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The Food Party!

By Laura Stec

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About this blog: I've been attracted to food for good and bad reasons for many years. From eating disorder to east coast culinary school, food has been my passion, profession & nemesis. I've been a sugar addict, a 17-year vegetarian, a food and en...  (More)

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You Ate What?

Uploaded: Apr 24, 2015

Ni hao. Just got back from China (Shanghai and Beijing) last night. What a fascinating trip.

I didn't drink the tap water. Surprising to me, most Chinese people don't either. So hats off to the Chinese government for announcing this week on Earth Day, plans to cleanup the "black and lousy" water found in the urban areas, albeit by 2030. I don't get who the Chinese government IS by the way. Who decided they could be in charge? And are they all over the streets to protect the people or themselves? It's a different world over there.

I did eat the street food and it was some of the best I had. Street vendors are the ultimate popup restaurants. If you are traveling soon, here's two suggestions from Friday Night Market guides at Untour Shanghai:

1) Eat only the hot food, cooked while you are watching.

2) Watch out for old cooking oil (or stay away from fried foods in general).





The night tour was terrific. Do it if you go to Shanghai, and consider going. China is enchanting. There are still few Westerners which makes it fun. And wild. And new. Many people ask for a picture with you. I started taking selfies with people wanting my picture.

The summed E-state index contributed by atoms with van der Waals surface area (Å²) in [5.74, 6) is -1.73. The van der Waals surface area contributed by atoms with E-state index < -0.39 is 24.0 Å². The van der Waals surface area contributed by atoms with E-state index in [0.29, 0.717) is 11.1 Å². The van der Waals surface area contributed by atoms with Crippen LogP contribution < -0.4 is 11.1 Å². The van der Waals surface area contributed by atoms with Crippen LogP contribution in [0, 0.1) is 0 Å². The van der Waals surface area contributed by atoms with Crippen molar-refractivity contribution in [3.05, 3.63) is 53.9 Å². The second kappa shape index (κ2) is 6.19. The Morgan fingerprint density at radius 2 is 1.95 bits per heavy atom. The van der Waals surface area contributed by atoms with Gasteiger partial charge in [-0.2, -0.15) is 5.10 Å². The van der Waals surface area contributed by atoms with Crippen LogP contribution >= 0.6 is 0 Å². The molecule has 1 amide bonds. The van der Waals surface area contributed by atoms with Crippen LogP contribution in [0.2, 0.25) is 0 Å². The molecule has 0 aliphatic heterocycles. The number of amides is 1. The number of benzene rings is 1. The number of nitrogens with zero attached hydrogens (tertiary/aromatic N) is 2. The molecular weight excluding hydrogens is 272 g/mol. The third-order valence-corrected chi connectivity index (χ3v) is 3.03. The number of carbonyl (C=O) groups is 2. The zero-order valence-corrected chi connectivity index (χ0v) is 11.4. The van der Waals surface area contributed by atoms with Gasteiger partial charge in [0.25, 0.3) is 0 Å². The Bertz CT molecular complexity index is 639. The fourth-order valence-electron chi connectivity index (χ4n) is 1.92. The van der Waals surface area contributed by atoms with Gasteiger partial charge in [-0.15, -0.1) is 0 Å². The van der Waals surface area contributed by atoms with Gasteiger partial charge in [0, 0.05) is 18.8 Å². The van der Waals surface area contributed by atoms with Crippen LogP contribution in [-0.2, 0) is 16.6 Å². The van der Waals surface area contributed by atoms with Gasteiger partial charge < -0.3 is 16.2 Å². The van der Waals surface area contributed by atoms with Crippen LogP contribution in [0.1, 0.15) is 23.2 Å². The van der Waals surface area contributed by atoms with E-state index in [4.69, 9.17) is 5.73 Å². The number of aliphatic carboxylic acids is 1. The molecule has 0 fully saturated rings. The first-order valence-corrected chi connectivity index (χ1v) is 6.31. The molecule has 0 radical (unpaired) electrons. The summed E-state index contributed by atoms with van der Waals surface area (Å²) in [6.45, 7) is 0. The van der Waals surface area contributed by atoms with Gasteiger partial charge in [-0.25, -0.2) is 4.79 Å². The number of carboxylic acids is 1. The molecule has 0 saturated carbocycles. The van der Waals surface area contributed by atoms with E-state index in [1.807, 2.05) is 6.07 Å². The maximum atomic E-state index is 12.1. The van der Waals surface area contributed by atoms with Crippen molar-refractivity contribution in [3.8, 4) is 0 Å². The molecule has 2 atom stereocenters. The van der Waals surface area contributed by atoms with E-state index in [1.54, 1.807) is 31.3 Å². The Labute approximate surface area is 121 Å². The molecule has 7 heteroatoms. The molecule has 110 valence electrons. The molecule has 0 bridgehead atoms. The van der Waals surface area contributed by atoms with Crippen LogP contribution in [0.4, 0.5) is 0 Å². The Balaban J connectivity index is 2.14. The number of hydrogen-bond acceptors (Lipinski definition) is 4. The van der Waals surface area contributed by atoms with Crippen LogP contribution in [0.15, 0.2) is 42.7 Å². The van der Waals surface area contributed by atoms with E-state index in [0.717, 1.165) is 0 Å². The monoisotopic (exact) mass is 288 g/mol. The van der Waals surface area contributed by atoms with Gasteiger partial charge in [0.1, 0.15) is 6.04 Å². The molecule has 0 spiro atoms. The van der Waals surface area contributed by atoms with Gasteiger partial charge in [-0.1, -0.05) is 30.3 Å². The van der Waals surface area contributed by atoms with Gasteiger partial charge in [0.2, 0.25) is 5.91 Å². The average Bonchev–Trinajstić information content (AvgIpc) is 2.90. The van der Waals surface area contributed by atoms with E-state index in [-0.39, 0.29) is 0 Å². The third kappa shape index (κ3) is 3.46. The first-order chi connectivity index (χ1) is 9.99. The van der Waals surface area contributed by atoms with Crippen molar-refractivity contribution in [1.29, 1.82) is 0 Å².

Back to food, using Google Translates "vegetarian please," I ate dishes I would have never known about. The street chefs always laughed when I showed them my phone, but proceeded to cook up some great food.



Like this:

Grilled lotus root and potatoes



Roasted chestnuts



Shanghai tofu



Grilled vegetables wrapped in fish skin.



Fried Scorpions



Locusts and ? What did they taste like? I only had the guts to munch a scorpion leg - it tasted "deep fried."



The best thing I ate was a "veggie crunch wrap." It starts with a crepe of wheat batter:



Crack a few eggs...



Cover with the secret sauce and add what I thought was deep fried tofu, but a local told me it was fried wheat batter...



Add in some green onions and other fresh herbs, then wrap it up. YUM! I went back the next night and ordered another like a local. Cost 5 RMB or approximately 83 cents.



So after 10 days of Chinese food in China, I admit, I like the Chinese food better here than there. Maybe because Chinese there depends on meats and fish as the primary seasoning, with repetitive visits from soy, ginger, toasted sesame, green onion, star anise / 5-spice and maybe peppers and garlic. Oh, and MSG. Added freely. I need more variation. Maybe I should stick with traveling the spice route?

Eat or be eaten - do these look like what you ate?








Comments

 +   4 people like this
Posted by Elena Kadvany, education reporter of the Palo Alto Weekly,
on Apr 24, 2015 at 11:15 am

Elena Kadvany is a registered user.

I'm incredibly jealous (and now hungry)! Thanks for sharing, Laura.


 +   1 person likes this
Posted by Alan, a resident of Menlo Park: Belle Haven,
on Apr 24, 2015 at 11:29 am

Alan is a registered user.

The image after the roasted chestnuts is some sort of tofu dish. Did you have "stinky tofu"? I associate that more with Taiwan(where my wife is from), rather than northern China - but maybe only because I didn't run across it. It smells like rotting food ... I had one version that I didn't care for, another that was surprisingly tasty - you just have to hold your nose. If you consider that yogurt and cheese are, in a sense, "rotting milk", the concept of stinky tofu isn't quite so bad.